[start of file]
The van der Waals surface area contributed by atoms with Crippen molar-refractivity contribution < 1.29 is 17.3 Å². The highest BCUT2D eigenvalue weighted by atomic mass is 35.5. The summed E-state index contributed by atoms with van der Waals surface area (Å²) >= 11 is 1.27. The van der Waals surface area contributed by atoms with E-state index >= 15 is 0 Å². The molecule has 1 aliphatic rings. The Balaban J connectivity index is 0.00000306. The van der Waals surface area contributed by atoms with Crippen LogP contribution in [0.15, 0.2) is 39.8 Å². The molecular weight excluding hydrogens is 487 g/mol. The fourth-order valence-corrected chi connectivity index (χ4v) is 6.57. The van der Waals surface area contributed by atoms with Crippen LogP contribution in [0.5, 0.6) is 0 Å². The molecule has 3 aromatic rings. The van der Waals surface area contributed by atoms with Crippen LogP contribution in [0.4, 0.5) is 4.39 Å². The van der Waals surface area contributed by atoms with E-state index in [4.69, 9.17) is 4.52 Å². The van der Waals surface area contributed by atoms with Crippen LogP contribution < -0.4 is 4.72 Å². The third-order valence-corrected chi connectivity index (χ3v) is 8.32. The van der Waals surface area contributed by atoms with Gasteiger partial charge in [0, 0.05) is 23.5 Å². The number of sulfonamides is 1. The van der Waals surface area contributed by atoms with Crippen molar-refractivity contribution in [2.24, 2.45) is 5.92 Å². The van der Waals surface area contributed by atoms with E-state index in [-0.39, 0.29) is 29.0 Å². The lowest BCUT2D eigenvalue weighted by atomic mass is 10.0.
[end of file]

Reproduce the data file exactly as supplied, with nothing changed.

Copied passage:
The van der Waals surface area contributed by atoms with Crippen molar-refractivity contribution < 1.29 is 17.3 Å². The highest BCUT2D eigenvalue weighted by atomic mass is 35.5. The summed E-state index contributed by atoms with van der Waals surface area (Å²) >= 11 is 1.27. The van der Waals surface area contributed by atoms with E-state index >= 15 is 0 Å². The molecule has 1 aliphatic rings. The Balaban J connectivity index is 0.00000306. The van der Waals surface area contributed by atoms with Crippen LogP contribution in [0.15, 0.2) is 39.8 Å². The molecular weight excluding hydrogens is 487 g/mol. The fourth-order valence-corrected chi connectivity index (χ4v) is 6.57. The van der Waals surface area contributed by atoms with Crippen LogP contribution in [0.5, 0.6) is 0 Å². The molecule has 3 aromatic rings. The van der Waals surface area contributed by atoms with Crippen LogP contribution in [0.4, 0.5) is 4.39 Å². The van der Waals surface area contributed by atoms with E-state index in [4.69, 9.17) is 4.52 Å². The van der Waals surface area contributed by atoms with Crippen LogP contribution < -0.4 is 4.72 Å². The third-order valence-corrected chi connectivity index (χ3v) is 8.32. The van der Waals surface area contributed by atoms with Gasteiger partial charge in [0, 0.05) is 23.5 Å². The number of sulfonamides is 1. The van der Waals surface area contributed by atoms with Crippen molar-refractivity contribution in [2.24, 2.45) is 5.92 Å². The van der Waals surface area contributed by atoms with E-state index in [-0.39, 0.29) is 29.0 Å². The lowest BCUT2D eigenvalue weighted by atomic mass is 10.0.